12

If the product is at the MVP stage and your QA is just getting started, there's a problem. As a BA I saw this time and time again with dev vs QA where the dev team only got the BA to do testing when they felt the product was "ready to deliver to QA" which is a notion all developers should aim to dispel. Most developers went to university and took some ...


9

Are you aware that “Most of the bugs in software are due to incomplete or inaccurate functional requirements?” What would be the best use of QA engineer's time while the project is in an early stage? Test the requirements itself, not the product... by asking the right questions to uncover & challenge implicit assumptions in the requirements....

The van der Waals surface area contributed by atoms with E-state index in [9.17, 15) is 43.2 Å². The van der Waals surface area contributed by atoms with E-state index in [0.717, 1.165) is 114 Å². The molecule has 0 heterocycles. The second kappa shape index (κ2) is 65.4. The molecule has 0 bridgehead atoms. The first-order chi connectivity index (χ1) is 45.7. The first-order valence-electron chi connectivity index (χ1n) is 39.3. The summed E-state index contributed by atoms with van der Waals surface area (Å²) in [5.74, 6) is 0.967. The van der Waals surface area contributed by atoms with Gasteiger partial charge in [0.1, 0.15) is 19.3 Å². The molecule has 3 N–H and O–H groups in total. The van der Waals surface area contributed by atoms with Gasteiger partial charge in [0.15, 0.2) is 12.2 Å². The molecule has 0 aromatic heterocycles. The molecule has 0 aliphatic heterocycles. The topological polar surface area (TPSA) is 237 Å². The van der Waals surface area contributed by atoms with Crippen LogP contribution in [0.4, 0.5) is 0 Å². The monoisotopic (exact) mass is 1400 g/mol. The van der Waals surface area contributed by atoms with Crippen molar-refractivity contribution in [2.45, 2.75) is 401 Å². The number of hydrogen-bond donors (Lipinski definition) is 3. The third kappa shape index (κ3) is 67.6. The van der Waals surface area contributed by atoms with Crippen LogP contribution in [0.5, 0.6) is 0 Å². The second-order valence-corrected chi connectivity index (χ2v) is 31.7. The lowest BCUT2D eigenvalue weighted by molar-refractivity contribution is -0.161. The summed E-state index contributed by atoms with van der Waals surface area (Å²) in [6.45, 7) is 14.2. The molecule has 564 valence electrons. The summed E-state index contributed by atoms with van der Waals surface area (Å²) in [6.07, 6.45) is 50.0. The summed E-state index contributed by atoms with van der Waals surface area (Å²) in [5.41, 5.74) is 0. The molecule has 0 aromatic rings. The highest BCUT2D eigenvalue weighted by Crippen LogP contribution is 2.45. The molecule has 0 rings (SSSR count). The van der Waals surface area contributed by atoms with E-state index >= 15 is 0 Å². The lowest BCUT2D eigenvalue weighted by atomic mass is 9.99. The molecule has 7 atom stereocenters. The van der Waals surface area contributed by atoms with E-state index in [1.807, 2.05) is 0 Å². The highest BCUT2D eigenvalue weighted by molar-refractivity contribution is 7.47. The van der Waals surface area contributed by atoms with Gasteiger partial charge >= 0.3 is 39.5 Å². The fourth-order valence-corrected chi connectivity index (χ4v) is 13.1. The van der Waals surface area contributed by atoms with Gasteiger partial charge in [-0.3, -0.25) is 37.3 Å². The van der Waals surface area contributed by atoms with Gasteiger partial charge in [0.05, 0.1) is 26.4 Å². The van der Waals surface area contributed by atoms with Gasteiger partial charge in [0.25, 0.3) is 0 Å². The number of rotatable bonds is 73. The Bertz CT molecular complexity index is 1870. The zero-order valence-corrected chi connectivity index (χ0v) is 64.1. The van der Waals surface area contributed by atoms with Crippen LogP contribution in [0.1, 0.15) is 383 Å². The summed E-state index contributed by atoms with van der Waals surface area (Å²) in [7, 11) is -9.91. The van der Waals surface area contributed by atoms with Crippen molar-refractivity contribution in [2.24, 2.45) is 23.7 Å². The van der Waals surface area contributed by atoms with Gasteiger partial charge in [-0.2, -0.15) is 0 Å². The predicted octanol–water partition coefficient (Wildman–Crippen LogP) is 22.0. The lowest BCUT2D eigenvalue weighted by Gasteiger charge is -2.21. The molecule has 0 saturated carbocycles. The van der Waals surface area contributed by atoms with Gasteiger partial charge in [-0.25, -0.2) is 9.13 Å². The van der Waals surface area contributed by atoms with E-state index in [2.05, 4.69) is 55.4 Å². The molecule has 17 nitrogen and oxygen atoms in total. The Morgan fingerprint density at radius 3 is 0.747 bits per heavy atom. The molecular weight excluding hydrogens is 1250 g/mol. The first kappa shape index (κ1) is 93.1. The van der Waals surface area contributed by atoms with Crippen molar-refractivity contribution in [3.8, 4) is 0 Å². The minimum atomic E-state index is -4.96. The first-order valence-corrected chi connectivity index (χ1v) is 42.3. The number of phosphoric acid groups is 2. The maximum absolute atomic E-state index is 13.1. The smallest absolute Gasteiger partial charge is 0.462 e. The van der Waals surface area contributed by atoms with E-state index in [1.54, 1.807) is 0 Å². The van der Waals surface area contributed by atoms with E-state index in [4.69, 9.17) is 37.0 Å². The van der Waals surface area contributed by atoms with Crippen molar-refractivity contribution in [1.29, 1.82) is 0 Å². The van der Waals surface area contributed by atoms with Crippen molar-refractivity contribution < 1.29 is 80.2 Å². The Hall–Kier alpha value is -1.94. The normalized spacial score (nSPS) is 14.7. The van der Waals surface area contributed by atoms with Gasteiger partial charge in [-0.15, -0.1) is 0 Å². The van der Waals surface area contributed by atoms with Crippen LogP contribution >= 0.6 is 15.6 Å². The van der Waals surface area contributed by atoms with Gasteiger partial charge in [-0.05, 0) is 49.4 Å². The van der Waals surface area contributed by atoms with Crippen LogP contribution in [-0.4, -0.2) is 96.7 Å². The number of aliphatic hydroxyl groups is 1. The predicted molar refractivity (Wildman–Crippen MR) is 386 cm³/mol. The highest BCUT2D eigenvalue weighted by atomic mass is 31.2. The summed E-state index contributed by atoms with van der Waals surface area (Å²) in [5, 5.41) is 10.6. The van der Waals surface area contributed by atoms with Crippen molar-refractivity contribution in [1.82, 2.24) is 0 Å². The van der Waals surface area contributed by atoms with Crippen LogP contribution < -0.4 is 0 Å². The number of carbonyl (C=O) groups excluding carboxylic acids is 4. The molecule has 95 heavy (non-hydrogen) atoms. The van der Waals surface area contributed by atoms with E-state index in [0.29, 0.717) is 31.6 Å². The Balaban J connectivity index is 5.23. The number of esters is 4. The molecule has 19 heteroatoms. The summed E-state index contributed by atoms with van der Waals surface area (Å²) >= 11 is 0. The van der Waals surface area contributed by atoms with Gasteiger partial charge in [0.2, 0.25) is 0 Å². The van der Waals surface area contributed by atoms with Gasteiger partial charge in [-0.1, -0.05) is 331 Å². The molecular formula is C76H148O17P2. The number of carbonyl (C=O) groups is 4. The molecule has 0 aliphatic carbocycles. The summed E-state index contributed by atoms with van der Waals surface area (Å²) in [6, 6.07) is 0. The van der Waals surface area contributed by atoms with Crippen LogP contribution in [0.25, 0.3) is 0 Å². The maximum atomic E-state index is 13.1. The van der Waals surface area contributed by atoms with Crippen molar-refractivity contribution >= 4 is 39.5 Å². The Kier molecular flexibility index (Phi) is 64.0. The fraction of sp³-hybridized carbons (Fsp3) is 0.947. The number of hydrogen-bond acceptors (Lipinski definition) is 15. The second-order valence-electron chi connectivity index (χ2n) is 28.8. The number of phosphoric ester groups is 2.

6

Although all observations are valid, from a project point of view, I am missing the motivational and learning point of view. Starting some automation now can also be part of the learning of that engineer, and the team. He will be motivated as he can do something he wants to do. Yes, the product will change. But he can also grow along with the development of ...


5

The nice thing of TypeScript you do not have to migrate at once. TypeScript is a superset and can parse plain JavaScript as well. You can keep your old code and start using TypeScript for new code or just some features. Read this story about gradually switching at Slack: One of the reasons why the Slack team chose TypeScript is its being a superset of ...


5

Of course a passing unit test does not guarantee a functioning system. A buggy unit test could produce a false negative. The system could also use the component in a way the unit test does not, e.g. in a way the component author did not anticipate, or in a way the unit test author did not anticipate. You can also think about this in terms of the ...